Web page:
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New expatriation tax rules enacted.

Just before Memorial Day, the House and Senate passed by unanimous consent the Heroes Earnings Assistance and Relief Tax Act, P.L. 110-245, which provides benefits to military personnel and is partially funded by a provision that adopts new rules for taxing individuals who expatriate. The act also alters the tax treatment of foreign subsidiaries of U.S. companies for employment tax purposes and increases penalties for failure to file returns. The president signed the act into law on June 17, 2008.

The legislation imposes a mark-to-market regime for taxing gains of U.S. citizens and long-term U.S. permanent residents who expatriate (See. 877A(a)). All property of a covered expatriate will be treated as sold on the day before the expatriation at fair market value. Gains in excess of $600,000, adjusted for inflation after 2008, are includible in income and are taxed.

A gift tax is imposed on U.S. citizens or residents who receive on or after the date of enactment qualifying gifts or bequests from an expatriated individual (or an individual who immediately before death was a covered expatriate) (See. 2801). There is also a 30% withholding tax on qualifying deferred compensation paid to a covered expatriate (Sec. 877A(d)). The expatriation provision would raise an estimated $411 million over 10 years.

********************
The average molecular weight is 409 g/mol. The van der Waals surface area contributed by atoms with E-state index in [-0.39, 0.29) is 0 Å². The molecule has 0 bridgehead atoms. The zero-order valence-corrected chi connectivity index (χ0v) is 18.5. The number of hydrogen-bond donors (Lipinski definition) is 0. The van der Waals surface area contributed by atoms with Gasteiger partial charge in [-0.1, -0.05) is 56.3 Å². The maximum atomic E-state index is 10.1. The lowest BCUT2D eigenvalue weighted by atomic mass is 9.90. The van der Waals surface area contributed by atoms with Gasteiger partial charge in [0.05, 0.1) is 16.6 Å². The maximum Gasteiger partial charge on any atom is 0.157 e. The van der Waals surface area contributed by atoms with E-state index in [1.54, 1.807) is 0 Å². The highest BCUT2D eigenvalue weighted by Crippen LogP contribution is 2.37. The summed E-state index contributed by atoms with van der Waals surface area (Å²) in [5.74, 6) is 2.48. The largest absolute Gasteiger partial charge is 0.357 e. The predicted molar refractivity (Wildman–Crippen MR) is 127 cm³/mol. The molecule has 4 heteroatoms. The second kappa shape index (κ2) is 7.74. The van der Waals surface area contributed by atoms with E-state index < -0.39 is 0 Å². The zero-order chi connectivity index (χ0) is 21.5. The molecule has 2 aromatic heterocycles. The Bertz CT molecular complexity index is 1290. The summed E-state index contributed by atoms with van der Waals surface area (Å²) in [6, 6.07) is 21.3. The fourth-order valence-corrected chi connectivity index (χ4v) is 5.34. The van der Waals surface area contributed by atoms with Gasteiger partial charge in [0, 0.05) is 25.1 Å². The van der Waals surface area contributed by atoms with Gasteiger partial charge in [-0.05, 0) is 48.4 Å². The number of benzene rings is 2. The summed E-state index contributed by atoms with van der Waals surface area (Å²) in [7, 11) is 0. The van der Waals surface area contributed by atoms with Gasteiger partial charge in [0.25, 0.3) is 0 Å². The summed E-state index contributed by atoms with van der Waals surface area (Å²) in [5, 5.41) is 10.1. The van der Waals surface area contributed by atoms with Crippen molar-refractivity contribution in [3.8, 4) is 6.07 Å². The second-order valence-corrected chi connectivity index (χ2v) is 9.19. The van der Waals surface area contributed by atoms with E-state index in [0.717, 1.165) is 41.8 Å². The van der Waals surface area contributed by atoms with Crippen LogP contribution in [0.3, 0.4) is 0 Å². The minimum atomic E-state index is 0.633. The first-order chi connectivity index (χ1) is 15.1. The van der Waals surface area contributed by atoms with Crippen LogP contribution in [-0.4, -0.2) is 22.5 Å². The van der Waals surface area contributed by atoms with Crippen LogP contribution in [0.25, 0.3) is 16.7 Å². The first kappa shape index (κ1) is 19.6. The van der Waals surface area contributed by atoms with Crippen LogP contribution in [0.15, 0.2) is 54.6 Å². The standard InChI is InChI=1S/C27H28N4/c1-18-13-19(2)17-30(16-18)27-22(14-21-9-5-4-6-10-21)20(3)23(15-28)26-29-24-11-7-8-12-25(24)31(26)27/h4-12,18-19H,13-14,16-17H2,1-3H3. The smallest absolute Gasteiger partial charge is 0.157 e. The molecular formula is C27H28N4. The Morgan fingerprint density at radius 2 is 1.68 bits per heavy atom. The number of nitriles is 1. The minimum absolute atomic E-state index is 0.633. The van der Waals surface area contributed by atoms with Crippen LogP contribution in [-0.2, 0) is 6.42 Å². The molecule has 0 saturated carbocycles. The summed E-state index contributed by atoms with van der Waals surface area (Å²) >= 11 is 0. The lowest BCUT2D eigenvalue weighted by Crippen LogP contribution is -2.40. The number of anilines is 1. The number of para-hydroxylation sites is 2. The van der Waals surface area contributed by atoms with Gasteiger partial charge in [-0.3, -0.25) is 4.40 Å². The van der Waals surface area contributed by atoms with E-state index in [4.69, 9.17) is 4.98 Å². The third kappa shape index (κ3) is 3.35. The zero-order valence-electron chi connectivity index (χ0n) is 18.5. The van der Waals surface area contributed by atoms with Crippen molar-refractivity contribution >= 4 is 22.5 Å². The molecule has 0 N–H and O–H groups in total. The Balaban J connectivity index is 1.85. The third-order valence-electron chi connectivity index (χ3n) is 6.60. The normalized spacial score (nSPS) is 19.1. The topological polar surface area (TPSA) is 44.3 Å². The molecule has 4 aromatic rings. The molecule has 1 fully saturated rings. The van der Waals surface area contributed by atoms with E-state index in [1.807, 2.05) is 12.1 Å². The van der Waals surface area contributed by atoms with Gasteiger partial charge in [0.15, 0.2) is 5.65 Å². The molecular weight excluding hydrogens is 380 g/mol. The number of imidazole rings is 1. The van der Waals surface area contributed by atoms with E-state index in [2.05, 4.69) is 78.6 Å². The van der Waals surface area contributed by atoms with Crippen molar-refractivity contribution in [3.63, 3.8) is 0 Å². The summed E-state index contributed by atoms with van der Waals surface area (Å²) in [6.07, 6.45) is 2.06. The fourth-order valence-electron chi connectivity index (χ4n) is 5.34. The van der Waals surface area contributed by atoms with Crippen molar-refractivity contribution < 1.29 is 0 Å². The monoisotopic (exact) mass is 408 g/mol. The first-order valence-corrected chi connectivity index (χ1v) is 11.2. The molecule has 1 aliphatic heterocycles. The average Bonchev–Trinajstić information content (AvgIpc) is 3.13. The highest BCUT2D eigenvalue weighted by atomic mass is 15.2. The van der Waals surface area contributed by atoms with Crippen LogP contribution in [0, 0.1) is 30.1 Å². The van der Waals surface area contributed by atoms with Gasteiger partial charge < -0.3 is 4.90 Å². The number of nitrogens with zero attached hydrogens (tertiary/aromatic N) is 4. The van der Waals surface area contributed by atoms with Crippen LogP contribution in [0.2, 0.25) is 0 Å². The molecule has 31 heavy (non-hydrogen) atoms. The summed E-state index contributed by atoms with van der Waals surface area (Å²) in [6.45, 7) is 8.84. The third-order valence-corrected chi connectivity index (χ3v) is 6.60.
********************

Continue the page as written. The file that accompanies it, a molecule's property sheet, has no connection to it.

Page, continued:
The act applies to individuals who expatriate on or after the date of enactment. As the AICPA suggested to congressional staff, the legislation includes a withholding approach, the new gift tax is effective prospectively for gifts and bequests received on or after the date of enactment from expatriates whose expatriation date is on or after the date of enactment, and a charitable and marital deduction is included in the legislation (Sec. 2801(e)(3)). The AICPA comments are available at http://tinyurl.com/66t7ry and http://tinyurLcom/5wy981.

The expat provision is similar to (but has been improved and is more administrable than) the expat provision in a prior bill, H.R. 3997, which was passed by both the House and Senate in December 2007 but did not get enacted due to other differences between the House and Senate bills. The AICPA Tax Division's Expat Task Force was instrumental in working with the tax-writing committees' staff in improving and simplifying the provision. Some changes that have been made since December include:

* Only the new Sec. 877A (and not also Sec. 877, regarding expatriation to avoid tax) applies to people who expatriate on or after the date of enactment. Old Sec. 877 remains applicable only to people who expatriated prior to the enactment date (See. 877(h)).

* Deferred compensation attributable to services performed outside the United States while not a U.S. citizen or a U.S. resident is excepted from the provisions' application even though part of a plan that is otherwise subject to the provisions (See. 877A(c)).

* The now inheritance tax under Sec. 2801 is prospective from the date of enactment (P.L. 110-245, Section 301(g)). Unlike earlier versions of this legislation, the transfer tax provision is not retroactive. There are two elements to this: The rule applies only to transfers received on or after the date of enactment and only to transfers received from individuals who expatriated on or after the date of enactment.

By Eileen Reichenberg Sherr, CPA, M. Tax., AICPA Technical Manager--Taxation, Washington, DC
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Author:Sherr, Eileen Reichenberg
Publication:The Tax Adviser
Date:Aug 1, 2008
Words:557
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